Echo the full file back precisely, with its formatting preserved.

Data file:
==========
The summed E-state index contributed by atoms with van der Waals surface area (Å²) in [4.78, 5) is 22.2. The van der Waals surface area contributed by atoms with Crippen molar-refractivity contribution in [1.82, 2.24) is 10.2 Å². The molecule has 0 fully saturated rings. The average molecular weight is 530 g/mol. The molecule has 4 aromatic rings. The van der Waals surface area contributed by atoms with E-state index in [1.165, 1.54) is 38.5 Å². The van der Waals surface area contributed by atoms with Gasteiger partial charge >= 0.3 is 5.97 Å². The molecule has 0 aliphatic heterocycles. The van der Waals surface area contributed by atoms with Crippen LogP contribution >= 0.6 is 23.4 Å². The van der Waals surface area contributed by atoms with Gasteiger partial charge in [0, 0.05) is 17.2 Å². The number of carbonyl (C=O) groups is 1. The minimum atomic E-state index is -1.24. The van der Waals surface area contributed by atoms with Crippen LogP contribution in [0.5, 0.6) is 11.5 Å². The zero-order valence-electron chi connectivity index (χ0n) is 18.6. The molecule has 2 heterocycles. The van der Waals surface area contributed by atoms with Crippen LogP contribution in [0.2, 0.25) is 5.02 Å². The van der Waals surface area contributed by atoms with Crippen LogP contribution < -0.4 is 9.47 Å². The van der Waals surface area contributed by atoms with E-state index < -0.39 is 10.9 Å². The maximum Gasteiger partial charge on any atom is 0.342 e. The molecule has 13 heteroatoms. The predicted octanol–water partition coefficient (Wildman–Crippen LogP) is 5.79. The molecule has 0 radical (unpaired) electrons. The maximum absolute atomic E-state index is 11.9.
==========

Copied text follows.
The summed E-state index contributed by atoms with van der Waals surface area (Å²) in [4.78, 5) is 22.2. The van der Waals surface area contributed by atoms with Crippen molar-refractivity contribution in [1.82, 2.24) is 10.2 Å². The molecule has 0 fully saturated rings. The average molecular weight is 530 g/mol. The molecule has 4 aromatic rings. The van der Waals surface area contributed by atoms with E-state index in [1.165, 1.54) is 38.5 Å². The van der Waals surface area contributed by atoms with Gasteiger partial charge >= 0.3 is 5.97 Å². The molecule has 0 aliphatic heterocycles. The van der Waals surface area contributed by atoms with Crippen LogP contribution >= 0.6 is 23.4 Å². The van der Waals surface area contributed by atoms with Gasteiger partial charge in [0, 0.05) is 17.2 Å². The number of carbonyl (C=O) groups is 1. The minimum atomic E-state index is -1.24. The van der Waals surface area contributed by atoms with Crippen LogP contribution in [0.5, 0.6) is 11.5 Å². The zero-order valence-electron chi connectivity index (χ0n) is 18.6. The molecule has 2 heterocycles. The van der Waals surface area contributed by atoms with Crippen LogP contribution in [0.2, 0.25) is 5.02 Å². The van der Waals surface area contributed by atoms with Crippen LogP contribution < -0.4 is 9.47 Å². The van der Waals surface area contributed by atoms with E-state index < -0.39 is 10.9 Å². The maximum Gasteiger partial charge on any atom is 0.342 e. The molecule has 13 heteroatoms. The predicted octanol–water partition coefficient (Wildman–Crippen LogP) is 5.79. The molecule has 0 radical (unpaired) electrons. The maximum absolute atomic E-state index is 11.9.